Gary Cohn’s abrupt resignation as President Trump’s chief economic adviser is no surprise, but the way it happened signals bad news for the administration. Here’s why: Trump needs his administration’s grown-ups more than they need him.
Cohn, a former president of Goldman Sachs, is one of them, and he’s leaving because Trump spurned his passionately argued advice against imposing stiff tariffs on steel and aluminum. If this becomes a pattern, the other grown-ups will leave also. Finding replacements of similar caliber will grow increasingly difficult, and the administration will become increasingly weak.
The grown-ups are the voices of wisdom, realism, reason, and moderation. They don’t seek the spotlight, and they do their work mostly in private, not in public. Every organization needs grown-ups, but they’re particularly essential under the unforgiving glare of Washington politics.
The administration’s pre-eminent grown-ups, besides Cohn, are chief of staff John Kelly, national security adviser H.R. McMaster, Defense Secretary James Mattis, and Secretary of State Rex Tillerson, the former ExxonMobil CEO. McMaster, Mattis, and Tillerson quickly became known in the foreign policy establishment as the “axis of adults.”
None of them has anything to gain by serving in those roles, which are thankless and extraordinarily demanding. (Cohn and Tillerson are independently wealthy.) None of them has to stay, except McMaster, who as an active-duty military officer must obey the commander-in-chief. Yet McMaster is widely rumored to be on his way out, though Trump denies it.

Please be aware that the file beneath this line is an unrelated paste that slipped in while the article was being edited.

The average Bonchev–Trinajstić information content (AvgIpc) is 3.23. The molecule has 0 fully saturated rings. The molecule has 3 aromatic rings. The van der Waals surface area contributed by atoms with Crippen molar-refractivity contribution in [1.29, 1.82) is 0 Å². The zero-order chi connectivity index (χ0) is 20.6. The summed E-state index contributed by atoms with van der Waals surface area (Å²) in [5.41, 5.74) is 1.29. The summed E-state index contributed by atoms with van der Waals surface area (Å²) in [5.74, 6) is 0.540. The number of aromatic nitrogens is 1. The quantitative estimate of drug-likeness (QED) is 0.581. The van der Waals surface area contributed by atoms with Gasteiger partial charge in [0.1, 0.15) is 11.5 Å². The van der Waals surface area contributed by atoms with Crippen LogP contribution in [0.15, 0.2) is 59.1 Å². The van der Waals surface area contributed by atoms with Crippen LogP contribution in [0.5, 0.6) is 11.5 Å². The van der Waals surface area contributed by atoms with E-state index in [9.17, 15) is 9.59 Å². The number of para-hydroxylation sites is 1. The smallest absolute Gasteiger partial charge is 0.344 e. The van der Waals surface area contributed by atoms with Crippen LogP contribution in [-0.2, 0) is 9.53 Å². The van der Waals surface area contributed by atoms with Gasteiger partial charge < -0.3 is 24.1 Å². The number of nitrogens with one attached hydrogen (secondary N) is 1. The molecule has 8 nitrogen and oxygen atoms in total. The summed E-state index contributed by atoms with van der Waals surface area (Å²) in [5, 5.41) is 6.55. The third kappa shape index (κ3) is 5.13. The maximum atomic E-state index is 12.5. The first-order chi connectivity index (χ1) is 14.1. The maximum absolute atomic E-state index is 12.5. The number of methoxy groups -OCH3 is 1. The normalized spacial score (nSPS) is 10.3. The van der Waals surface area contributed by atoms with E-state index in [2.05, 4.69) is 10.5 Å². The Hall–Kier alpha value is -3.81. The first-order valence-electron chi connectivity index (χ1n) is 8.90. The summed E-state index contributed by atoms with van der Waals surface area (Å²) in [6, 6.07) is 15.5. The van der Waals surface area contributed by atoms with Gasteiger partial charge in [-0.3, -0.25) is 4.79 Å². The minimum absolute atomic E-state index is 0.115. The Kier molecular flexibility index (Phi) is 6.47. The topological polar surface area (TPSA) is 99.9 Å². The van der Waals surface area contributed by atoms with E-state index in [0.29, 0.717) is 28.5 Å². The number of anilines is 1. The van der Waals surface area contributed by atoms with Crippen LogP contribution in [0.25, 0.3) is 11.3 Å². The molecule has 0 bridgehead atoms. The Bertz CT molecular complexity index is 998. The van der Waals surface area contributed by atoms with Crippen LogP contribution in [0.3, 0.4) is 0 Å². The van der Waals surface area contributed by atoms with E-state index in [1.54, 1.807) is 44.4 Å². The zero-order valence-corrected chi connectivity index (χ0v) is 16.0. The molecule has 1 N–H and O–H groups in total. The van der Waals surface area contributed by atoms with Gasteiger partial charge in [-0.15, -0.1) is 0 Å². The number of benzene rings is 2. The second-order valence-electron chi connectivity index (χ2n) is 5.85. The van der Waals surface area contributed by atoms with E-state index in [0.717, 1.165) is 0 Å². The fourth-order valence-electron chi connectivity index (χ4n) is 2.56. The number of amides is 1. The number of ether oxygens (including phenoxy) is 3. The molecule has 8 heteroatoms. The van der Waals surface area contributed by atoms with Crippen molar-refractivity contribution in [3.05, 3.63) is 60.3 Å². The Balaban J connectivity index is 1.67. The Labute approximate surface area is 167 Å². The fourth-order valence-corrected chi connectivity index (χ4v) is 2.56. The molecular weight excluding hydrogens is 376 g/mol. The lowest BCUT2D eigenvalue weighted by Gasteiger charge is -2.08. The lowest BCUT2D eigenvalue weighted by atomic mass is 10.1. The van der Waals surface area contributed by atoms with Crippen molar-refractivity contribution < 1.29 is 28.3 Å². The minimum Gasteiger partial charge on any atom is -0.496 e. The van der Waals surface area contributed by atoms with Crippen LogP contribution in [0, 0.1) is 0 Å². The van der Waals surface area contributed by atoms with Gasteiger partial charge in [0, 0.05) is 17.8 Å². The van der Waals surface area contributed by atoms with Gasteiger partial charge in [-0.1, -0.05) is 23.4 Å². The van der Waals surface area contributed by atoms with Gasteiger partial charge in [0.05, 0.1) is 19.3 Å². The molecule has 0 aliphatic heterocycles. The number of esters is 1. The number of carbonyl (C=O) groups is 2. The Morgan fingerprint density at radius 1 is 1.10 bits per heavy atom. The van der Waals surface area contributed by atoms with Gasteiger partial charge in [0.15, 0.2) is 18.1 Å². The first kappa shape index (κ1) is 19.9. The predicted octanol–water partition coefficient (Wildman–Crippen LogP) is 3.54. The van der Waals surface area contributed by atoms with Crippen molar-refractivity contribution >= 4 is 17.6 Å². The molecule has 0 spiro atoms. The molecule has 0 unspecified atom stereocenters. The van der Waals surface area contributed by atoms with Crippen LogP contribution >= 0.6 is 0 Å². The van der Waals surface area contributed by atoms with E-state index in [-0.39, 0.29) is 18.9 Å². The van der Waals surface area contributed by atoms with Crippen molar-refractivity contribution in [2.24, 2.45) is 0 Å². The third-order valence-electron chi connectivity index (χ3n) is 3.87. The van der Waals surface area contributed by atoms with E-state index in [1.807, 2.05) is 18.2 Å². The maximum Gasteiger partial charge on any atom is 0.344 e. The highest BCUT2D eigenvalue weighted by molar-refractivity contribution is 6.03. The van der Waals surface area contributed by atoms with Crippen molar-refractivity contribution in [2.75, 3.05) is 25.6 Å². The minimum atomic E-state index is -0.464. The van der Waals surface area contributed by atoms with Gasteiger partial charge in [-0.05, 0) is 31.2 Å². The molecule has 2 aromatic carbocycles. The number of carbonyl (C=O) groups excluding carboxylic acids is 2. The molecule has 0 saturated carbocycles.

These leaders are critically important to the first U.S. president with no experience in government or the military, nor with any history of involvement with, or even much interest in, government policy. Trump initially filled his administration with people whom he knew but who were poorly qualified newbies – Stephen Bannon, Hope Hicks, Omarosa Manigault Newman, Anthony Scaramucci, Keith Schiller, and others. They’re all gone, despite being Trump favorites, because they had not a clue about operating effectively in Washington.
That’s why Trump desperately needs to keep the grown-ups he’s got and in particular must avoid pushing another one out over a substantive policy position. The Cohn episode is especially egregious because he went down in flames advocating free trade, one of the most mainstream and widely embraced principles in economics. Now who of Cohn’s stature, someone who by definition has nothing to gain by taking the job, will be willing to succeed him? If any of the other grown-ups leave under similar circumstances, who of their stature would even consider those jobs?
In letting Cohn go, Trump is making a leadership blunder. Washington isn’t his world. He needs the best help he can get, like Gary Cohn. Instead, Trump has started down the road of driving – and keeping – the best people away.